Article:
- identifying chiropractic providers who use the procedure coding system to their financial advantage;
- forensic chiropractic peer review of diagnostic tests and procedures that can be cost-effective and stop the "churning" of the file;
- identifying medically unnecessary chiropractic diagnostic tests and procedures that can drastically cut cost in organizations;
- how the forensic chiropractic investigation and review of suspect files can benefit the claimant or patient;
- identifying warning signs from coding and billing practices that can alert the adjuster or SIU to potential misuse;
- identifying certain chiropractic providers who are intentionally and consistently cheating the health care system; and
- identifying appropriate chiropractic forensic investigative procedures to successfully combat the problem.
Independent Medical Examination and Medical/Legal Professional Opportunities
The CIFCME performs consulting services to clarify complex issues, such as impairment; work restrictions; maximum medical improvement; apportionment; causation; multifactorial causation; stability of condition; prognosis; risk factor identification; sensitivity; specificity; predictive value positive; stability over time; test acceptability; variability; regression to the mean; problems of interpretation; and predicting risk procedures for the following medical, legal, state or government actions:
- Department of Transportation examinations;
- Federal Aviation Agency examinations;
- independent medical evaluations;
- medical malpractice and affidavit;
- standards of care issues;
- question preparation for depositions and trials;
- medicolegal research and testimony for plaintiff and defense; and
- sexual assault and battery investigations.
Author's note: Special thanks go to Roy Tolman,DC, of Albany, Georgia, who assisted in the preparation of this article; Dr. Dana Lawrence, dean of postgraduate and continuing education at the Lincoln College of postprofessional, graduate and continuing education, a division of the National University of Health Sciences; and James Winterstein,DC, president of the National University of Health Sciences, Lombard, Illinois. All of these people have provided academic advice and the educational transcripts to make the forensic chiropractic program possible. I also thank the Foundation for Chiropractic Education and Research for providing the research that is necessary for forensic chiropractic algorithms.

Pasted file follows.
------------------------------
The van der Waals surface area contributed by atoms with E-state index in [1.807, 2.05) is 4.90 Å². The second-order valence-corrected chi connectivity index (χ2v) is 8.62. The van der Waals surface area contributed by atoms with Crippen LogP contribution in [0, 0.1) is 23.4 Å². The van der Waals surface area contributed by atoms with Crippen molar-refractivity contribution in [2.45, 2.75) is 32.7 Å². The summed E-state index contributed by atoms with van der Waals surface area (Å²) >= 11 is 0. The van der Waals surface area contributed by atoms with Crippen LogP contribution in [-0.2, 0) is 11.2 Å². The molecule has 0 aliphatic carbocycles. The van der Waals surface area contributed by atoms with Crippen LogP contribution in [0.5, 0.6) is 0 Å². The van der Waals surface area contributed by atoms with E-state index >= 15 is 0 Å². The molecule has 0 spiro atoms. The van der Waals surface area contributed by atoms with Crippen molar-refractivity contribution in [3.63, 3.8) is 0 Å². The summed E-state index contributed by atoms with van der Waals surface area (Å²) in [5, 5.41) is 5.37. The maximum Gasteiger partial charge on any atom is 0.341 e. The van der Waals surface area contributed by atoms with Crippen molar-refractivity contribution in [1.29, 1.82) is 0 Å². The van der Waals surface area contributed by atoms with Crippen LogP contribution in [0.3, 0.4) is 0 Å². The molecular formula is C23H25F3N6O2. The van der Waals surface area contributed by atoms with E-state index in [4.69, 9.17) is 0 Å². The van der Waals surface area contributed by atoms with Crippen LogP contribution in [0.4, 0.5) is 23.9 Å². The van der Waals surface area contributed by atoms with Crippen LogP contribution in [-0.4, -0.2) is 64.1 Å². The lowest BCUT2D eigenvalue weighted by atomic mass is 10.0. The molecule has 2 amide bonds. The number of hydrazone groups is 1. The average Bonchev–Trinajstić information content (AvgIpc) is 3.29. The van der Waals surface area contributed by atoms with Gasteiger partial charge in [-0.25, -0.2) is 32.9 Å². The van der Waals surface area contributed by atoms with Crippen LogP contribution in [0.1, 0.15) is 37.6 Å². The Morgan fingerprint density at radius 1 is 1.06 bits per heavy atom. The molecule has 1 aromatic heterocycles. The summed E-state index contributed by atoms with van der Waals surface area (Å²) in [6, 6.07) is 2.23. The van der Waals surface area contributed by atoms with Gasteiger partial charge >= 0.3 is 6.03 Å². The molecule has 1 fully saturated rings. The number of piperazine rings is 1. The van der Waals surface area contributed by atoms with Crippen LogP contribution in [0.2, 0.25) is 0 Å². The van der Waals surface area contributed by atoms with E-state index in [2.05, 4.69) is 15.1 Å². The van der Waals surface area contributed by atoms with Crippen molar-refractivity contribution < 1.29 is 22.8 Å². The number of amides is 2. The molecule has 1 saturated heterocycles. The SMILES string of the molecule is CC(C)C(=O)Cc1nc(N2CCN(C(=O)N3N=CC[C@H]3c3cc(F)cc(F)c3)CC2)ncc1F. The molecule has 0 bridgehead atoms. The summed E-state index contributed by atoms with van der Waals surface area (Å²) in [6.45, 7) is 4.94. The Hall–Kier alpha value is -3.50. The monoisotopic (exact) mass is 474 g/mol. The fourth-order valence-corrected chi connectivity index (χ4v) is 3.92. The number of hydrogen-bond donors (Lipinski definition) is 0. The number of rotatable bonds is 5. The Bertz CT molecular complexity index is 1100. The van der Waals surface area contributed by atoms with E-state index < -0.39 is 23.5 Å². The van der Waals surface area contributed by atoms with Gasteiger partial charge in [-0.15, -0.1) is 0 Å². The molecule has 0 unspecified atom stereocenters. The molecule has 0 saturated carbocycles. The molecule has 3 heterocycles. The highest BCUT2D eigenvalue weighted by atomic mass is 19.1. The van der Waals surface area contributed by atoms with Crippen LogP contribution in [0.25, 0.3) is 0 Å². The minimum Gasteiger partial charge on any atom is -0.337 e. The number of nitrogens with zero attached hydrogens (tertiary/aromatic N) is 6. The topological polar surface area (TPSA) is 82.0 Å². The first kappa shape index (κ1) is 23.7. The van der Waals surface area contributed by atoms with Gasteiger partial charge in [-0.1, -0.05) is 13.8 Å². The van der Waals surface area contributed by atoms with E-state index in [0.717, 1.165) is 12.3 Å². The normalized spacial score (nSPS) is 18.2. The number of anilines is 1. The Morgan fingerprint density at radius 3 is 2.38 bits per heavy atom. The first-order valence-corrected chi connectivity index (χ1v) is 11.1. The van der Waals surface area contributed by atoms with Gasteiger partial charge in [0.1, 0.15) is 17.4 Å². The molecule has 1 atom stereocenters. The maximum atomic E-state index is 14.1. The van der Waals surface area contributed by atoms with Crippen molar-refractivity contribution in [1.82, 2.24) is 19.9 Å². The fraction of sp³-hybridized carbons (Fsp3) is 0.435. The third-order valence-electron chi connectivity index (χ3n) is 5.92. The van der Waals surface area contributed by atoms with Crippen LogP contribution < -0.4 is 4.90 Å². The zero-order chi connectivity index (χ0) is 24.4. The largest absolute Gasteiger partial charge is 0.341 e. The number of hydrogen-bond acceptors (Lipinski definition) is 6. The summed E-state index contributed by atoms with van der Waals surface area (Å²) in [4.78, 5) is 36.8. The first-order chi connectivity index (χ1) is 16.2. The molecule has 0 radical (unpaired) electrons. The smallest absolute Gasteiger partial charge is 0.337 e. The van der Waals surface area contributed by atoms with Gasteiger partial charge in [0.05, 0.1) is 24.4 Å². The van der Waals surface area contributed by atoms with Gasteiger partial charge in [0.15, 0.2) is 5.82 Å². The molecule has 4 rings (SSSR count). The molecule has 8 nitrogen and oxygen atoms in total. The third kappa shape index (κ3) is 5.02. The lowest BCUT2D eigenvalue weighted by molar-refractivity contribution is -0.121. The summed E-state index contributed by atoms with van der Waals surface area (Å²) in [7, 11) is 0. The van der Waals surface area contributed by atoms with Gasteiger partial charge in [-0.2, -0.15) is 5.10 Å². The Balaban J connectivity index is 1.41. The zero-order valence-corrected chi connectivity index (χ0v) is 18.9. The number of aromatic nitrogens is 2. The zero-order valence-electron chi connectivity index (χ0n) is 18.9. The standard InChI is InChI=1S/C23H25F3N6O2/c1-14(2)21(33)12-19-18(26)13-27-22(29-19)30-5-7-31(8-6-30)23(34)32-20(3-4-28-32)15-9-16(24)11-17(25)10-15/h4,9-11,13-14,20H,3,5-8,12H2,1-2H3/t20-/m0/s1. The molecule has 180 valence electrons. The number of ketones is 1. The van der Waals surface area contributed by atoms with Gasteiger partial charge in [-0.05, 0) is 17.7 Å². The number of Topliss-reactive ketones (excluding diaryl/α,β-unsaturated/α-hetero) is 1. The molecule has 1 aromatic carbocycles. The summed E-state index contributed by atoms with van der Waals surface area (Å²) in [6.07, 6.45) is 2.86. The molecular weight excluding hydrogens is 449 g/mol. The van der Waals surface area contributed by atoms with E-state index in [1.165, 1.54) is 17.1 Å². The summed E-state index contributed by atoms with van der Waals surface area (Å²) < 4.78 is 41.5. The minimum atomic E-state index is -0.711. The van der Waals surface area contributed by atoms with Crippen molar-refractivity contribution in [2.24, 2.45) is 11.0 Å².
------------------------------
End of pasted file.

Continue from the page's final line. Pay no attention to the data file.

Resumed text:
References (1-3 refer to Part I)
- Fitzgerald PB: Introduction to Forensic Examination. National Board of Forensic Chiropractors Publications, 2001.
- Expert Evidence: A Practitioner's Guide to Law Science, and the FJC Manual. St. Paul, Minnesota, West Group, 2000.
- Federal Judicial Center (1994). Reference Manual on Scientific Evidence. Clark Boardman Callaghan, a division of Thomson Legal Publishing, Inc., 1995.
- Bickley LS. Bates Guide to Physical Examination and History Taking, seventh edition, Lippincott, 1999.
- Yeomans SG. The Clinical Application of Outcomes Assessment, Appleton & Lange, 2000.
- Eder M, Tilscher H. Chiropractic Therapy Diagnosis and Treatment, Aspen Publishers, Inc., 1990.
- Hoppenfeld S. Physical Examination of The Spine and Extremities, Appleton & Lange, 1976.
- Cipriano JJ. Photographic Manual of Regional Orthopaedic and Neurological Tests, third edition, Baltimore, Williams & Wilkins, 1997.
- Evans RC. Illustrated Orthopedic Physical Assessment, second edition. Mosby-Year Book, Inc., 2001.
- Lawrence DJ. Fundamentals of Chiropractic Diagnosis and Management, Baltimore, Williams & Wilkins, 1991.
- May VR, Martelli MF. Guide to Functional Capacity Evaluation with Impairment Rating Applications, Richmond, Virginia, The National Association of Disability Evaluating Professionals Publications, 1999.
- Cocchiarella L. Andersson GBJ. Guides to the Evaluation of Permanent Impairment, fifth edition, Chicago, Ill, American Medical Association, 2001.
- Babitsky S, Mangraviti J, Todd CJ. The Comprehensive Forensic Services Manual: The Essential Resources for All Experts, SEAK, Inc., 2001.
- Black B, Lee PW. Expert Evidence: A Practitioner's Guide to Law, Science, and the FJC Manual, St. Paul, MN, West Group, 1997.
- Faigman DL, Kaye DH, Saks MJ, Sanders J. Modern Scientific Evidence: The Law and Science of Expert Testimony, volume 1. St Paul, MN, West Publishing Co, 1997.
- Faigman DL, Kaye DH, Saks MJ, Sanders J. Modern Scientific Evidence: The Law and Science of Expert Testimony, volume 2. St Paul, MN, West Publishing Co., 1997.
Preston Fitzgerald Sr.,DC,CDE-I,CIFCME
Manning, South Carolina
(Editor's note: This is the second of two parts. Part I can be found at www.chiroweb.com/archives/20/13/03.html
Click here for previous articles by Preston Fitzgerald, Sr., DC, CDE-I, CICE, CIFCME.